Swordmasters & Magic! Despite the title, an article based only on historical sources

…the Longobard law states that those who are taken to the field to fight do not bring herbs, used to do magic, nor anything else to enchant.”

Source: Il Duello, by Girolamo Muzio

Fencing and Magic. An unusual testimony of this bizarre union (but we recommend a more historic approach), is contained in the work “The Duello” by Girolamo Muzio, best known as the Giustinopolitano, printed in 1571, just five years before the treatise on Johanni Della Viverna..

The author teaches about everything related to the duel between contenders. Girolamo Muzio specifies how the weapons should be chosen, what the legislative aspects are, which behaviors are to be sanctioned and other aspects still. The chapter titled “De Malefici Et Incanti” (“About Spells and Enchantment“) stands out in the midst of these generally comprehensible and common sense norms. The author dwells criticizing a series of behaviors that he does not judge suitable for those who enter into combat for the defense of their own honor.

Spells hidden in garments
These Knights, not very confident in their sword art, seemed to write protection spells under their clothes.

“Et à cio perche non senza ragione si abbia havuto riguardo. Et non senza ragione i moderni padrini fanno spogliare i cavalieri, che hanno da entrare in battaglia, & iscuotere, & diligentemente esaminare i loro panni” … “Et à di nostri tempi non pochi sono coloro, che à cotali infideltà (cioè l’uso della magia, ritenuta demoniaca) hanno rivolto gli animi: et nella materia, la quale trattiamo di Duello si usa di far diversi Malifici. Et percioche per rimediare à quelli altri (cioè i Padrini) fa quella diligente inquisitione, la quale io ho detta de panni;”

Source: “Il Duello” by Girolamo Muzio

“Not without reason, modern godfathers strip the knights who must enter the battle, shaking and diligently examining their clothes ” … “in our times there are not few knights who use such subterfuges (the use of magic, considered demonic) and in the subject that we are discussing, the duel, different types of spells are very used. So, to remedy the problem the Godfathers carefully control the clothes of the contenders”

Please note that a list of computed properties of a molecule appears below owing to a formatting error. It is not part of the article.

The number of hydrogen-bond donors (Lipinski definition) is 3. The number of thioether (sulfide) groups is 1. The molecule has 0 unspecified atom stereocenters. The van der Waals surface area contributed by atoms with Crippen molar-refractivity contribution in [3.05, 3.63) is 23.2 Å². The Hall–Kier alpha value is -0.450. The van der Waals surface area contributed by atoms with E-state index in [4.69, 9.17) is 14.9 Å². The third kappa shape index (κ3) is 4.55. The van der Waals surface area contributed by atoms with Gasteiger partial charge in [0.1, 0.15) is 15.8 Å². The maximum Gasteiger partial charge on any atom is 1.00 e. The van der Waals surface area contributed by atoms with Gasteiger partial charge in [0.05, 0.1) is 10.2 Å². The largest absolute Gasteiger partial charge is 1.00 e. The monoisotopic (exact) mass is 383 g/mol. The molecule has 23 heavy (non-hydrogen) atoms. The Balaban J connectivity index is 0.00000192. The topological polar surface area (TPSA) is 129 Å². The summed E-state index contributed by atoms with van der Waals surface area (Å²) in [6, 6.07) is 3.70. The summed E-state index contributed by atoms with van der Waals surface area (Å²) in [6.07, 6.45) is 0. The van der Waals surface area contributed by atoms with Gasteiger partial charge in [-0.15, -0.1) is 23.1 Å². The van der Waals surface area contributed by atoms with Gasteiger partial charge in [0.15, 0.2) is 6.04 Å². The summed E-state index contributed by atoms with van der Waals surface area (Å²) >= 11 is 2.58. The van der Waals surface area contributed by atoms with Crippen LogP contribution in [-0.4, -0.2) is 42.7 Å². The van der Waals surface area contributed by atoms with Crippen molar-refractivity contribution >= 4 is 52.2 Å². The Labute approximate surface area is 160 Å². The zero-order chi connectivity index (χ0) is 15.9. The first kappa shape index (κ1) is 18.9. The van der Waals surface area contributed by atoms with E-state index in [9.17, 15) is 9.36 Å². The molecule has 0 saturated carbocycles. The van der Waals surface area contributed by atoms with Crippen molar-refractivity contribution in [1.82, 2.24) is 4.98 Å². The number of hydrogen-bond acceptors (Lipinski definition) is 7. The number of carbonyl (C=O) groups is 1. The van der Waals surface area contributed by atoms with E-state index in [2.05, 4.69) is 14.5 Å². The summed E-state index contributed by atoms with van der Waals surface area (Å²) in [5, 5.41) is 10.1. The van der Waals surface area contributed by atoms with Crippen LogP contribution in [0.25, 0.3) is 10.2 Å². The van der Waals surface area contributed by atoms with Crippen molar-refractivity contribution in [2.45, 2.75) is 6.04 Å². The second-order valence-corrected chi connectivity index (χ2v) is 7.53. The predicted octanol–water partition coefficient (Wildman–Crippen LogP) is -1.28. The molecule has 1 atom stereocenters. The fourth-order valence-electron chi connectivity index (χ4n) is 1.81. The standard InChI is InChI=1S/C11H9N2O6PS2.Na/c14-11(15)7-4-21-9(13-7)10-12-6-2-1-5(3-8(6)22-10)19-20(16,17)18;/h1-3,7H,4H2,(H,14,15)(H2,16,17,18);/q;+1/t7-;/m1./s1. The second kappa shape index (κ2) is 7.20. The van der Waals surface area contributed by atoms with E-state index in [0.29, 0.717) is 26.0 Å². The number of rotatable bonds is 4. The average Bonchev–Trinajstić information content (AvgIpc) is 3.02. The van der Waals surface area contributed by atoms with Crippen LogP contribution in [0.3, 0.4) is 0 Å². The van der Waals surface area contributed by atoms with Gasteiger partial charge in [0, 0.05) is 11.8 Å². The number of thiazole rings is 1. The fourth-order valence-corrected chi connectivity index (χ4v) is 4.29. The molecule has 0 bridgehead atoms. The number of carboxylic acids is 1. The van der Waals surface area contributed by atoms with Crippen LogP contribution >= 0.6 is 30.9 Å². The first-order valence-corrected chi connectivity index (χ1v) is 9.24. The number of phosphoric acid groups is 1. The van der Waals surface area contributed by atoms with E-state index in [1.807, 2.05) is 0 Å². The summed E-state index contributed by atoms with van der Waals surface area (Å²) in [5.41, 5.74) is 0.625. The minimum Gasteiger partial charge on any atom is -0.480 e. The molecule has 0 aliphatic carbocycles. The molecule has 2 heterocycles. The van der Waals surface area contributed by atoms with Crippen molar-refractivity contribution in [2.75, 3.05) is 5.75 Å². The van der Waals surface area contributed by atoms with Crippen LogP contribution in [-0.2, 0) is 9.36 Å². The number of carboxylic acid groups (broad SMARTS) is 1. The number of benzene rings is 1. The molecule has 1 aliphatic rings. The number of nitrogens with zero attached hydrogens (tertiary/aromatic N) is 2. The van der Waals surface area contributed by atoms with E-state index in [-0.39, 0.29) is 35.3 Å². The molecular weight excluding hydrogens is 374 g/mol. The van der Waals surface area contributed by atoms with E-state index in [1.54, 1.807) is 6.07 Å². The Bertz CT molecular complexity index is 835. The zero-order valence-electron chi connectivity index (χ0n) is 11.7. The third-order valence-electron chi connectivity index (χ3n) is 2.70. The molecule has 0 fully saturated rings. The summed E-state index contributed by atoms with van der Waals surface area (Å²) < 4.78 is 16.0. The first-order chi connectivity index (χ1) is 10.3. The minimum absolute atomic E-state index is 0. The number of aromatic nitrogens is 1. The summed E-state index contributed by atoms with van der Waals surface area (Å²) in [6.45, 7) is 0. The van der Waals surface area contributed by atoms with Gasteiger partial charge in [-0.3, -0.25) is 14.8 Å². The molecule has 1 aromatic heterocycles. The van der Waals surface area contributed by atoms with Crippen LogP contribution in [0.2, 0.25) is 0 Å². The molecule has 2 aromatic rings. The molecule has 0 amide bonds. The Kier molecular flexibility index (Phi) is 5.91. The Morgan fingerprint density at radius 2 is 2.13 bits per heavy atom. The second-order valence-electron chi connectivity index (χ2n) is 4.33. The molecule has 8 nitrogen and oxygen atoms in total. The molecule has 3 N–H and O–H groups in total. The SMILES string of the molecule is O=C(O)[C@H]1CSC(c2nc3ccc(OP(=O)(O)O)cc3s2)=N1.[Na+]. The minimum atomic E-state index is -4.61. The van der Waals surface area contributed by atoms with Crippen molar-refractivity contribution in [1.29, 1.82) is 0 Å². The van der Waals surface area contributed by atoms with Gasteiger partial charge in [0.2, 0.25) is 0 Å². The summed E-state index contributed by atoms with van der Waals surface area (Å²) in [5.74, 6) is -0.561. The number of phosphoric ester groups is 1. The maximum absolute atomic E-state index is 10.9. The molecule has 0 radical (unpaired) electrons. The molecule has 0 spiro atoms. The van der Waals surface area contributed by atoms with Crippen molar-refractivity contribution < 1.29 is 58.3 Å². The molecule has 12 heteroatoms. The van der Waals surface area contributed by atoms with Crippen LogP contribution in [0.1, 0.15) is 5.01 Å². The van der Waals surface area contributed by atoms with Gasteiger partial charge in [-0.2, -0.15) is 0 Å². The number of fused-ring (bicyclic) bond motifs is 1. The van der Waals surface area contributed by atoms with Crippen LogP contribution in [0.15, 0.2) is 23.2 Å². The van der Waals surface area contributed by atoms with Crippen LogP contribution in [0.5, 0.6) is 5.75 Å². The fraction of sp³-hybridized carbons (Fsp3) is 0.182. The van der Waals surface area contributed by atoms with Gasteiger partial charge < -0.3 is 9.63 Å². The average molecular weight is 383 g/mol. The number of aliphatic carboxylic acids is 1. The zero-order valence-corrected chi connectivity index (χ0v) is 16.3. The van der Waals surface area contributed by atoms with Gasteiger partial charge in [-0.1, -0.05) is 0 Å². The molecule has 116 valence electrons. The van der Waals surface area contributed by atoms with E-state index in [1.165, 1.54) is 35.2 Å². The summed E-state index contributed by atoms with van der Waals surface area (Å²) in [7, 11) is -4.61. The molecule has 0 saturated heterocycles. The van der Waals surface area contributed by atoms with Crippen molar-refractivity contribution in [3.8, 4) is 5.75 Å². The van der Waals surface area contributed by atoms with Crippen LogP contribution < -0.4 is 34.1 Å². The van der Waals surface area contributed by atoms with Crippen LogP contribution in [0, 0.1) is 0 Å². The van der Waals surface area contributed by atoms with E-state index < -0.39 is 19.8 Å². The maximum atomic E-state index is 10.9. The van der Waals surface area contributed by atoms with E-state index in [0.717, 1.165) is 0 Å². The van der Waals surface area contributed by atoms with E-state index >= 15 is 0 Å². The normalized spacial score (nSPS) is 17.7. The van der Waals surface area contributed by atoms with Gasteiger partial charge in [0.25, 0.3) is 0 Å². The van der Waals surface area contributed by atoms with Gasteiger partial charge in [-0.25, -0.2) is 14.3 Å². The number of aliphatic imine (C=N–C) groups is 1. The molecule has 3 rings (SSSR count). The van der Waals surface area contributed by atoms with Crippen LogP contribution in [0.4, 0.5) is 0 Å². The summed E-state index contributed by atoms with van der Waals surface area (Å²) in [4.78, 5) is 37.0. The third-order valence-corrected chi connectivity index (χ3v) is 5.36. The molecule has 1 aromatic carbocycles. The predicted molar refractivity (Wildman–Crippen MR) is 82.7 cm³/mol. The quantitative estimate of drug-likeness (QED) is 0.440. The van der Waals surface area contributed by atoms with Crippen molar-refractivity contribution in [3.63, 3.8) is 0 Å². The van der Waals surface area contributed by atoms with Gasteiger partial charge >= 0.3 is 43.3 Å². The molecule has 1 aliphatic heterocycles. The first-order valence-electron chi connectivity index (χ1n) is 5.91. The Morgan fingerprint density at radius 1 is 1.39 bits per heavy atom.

Source: “Il Duello” by Girolamo Muzio

Spells on the Skin
Our author has no particular confidence, as we will read now, about these controls because he had experience of knights who wrote magic words that then disappeared from view (the invisible ink was not to be unknown) while others write these spells directly on the skin. Certainly such a remedy had to have some encouraging effect on the rider who believed he could count on supernatural help.

“& altri far dar giuramento al cavaliere, io non ho per molto profittevole rimedio quello scuotere de’vestimenti: che et in quelli si possono scrivere delle parole senza che si possano poi vedere: & in sulla carne ignuda so io che si scrivono parole di incantagione la notte precedente al di della battaglia;”

Source: “Il Duello” by Girolamo Muzio

… I do not consider this remedy to shake the garments very profitable: since the knights can write words without being able to see them; I know very well that some knights write words of enchantment on their naked flesh the night before the battle;

Source: “Il Duello” by Girolamo Muzio

The power of Suggestion
There is no lack of course, and the testimony is obviously of the defeated, those who use who knows what secret induction on their opponents like so many fantasy characters. These skilled cheaters deliberately see themselves whispering incomprehensible words, as if they were really enchanting their opponents. The victim firmly believes that those words have the power to weaken, and the suggestion is so strong that they suffer the same effects.

“So che ci sono delle altre parole, che i cavalieri entrati negli steccati in sul moversi, che fanno l’uno contra l’altro, mormorandole dicono mirando nel viso i loro nimici. Le quali tutte sono cose malefiche, & di diaboliche investigazioni. Et io ho conosciuto di quelli, che sotto la fidanza de gli incanti sono andati à gli abbattimenti: et ho parlato con degli huomini altramente valorosi, i quali con sicuro animo sono entrati in campo dicono, che al primo aspetto dell’avversario sono rimasti abbagliati, & istorditi.”